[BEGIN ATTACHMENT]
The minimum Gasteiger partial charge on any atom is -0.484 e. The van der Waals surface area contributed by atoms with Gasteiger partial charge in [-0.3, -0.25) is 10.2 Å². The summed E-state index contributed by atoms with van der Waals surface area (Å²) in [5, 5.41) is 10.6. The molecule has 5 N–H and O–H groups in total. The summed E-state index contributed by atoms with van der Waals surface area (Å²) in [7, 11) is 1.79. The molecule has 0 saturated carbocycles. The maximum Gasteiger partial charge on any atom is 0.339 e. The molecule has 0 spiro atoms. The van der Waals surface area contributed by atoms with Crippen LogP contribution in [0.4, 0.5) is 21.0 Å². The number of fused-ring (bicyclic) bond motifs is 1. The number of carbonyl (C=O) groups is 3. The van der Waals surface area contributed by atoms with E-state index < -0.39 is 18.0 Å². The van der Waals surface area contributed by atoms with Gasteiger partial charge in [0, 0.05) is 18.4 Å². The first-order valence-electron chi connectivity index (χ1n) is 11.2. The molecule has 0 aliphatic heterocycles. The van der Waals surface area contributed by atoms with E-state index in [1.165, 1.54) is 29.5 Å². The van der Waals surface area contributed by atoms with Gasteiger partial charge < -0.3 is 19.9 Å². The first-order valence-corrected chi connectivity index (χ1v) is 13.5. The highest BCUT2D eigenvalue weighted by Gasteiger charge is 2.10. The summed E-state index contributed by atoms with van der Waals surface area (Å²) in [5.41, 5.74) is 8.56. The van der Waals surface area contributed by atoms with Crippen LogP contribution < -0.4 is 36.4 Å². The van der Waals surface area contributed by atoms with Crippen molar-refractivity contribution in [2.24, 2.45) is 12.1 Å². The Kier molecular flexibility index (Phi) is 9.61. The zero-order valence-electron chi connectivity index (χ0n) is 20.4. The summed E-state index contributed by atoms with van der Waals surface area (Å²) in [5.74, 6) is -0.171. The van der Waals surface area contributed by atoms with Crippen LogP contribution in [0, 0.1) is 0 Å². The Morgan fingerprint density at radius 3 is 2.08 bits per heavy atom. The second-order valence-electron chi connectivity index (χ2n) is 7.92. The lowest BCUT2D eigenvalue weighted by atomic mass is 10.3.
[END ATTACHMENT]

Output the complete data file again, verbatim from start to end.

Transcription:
The minimum Gasteiger partial charge on any atom is -0.484 e. The van der Waals surface area contributed by atoms with Gasteiger partial charge in [-0.3, -0.25) is 10.2 Å². The summed E-state index contributed by atoms with van der Waals surface area (Å²) in [5, 5.41) is 10.6. The molecule has 5 N–H and O–H groups in total. The summed E-state index contributed by atoms with van der Waals surface area (Å²) in [7, 11) is 1.79. The molecule has 0 saturated carbocycles. The maximum Gasteiger partial charge on any atom is 0.339 e. The molecule has 0 spiro atoms. The van der Waals surface area contributed by atoms with Crippen LogP contribution in [0.4, 0.5) is 21.0 Å². The number of fused-ring (bicyclic) bond motifs is 1. The number of carbonyl (C=O) groups is 3. The van der Waals surface area contributed by atoms with E-state index < -0.39 is 18.0 Å². The van der Waals surface area contributed by atoms with Gasteiger partial charge in [0, 0.05) is 18.4 Å². The first-order valence-electron chi connectivity index (χ1n) is 11.2. The molecule has 0 aliphatic heterocycles. The van der Waals surface area contributed by atoms with E-state index in [1.165, 1.54) is 29.5 Å². The van der Waals surface area contributed by atoms with Gasteiger partial charge < -0.3 is 19.9 Å². The first-order valence-corrected chi connectivity index (χ1v) is 13.5. The highest BCUT2D eigenvalue weighted by Gasteiger charge is 2.10. The summed E-state index contributed by atoms with van der Waals surface area (Å²) in [5.41, 5.74) is 8.56. The van der Waals surface area contributed by atoms with Crippen LogP contribution < -0.4 is 36.4 Å². The van der Waals surface area contributed by atoms with Crippen molar-refractivity contribution in [2.24, 2.45) is 12.1 Å². The Kier molecular flexibility index (Phi) is 9.61. The zero-order valence-electron chi connectivity index (χ0n) is 20.4. The summed E-state index contributed by atoms with van der Waals surface area (Å²) in [5.74, 6) is -0.171. The van der Waals surface area contributed by atoms with Crippen LogP contribution in [0, 0.1) is 0 Å². The Morgan fingerprint density at radius 3 is 2.08 bits per heavy atom. The second-order valence-electron chi connectivity index (χ2n) is 7.92. The lowest BCUT2D eigenvalue weighted by atomic mass is 10.3.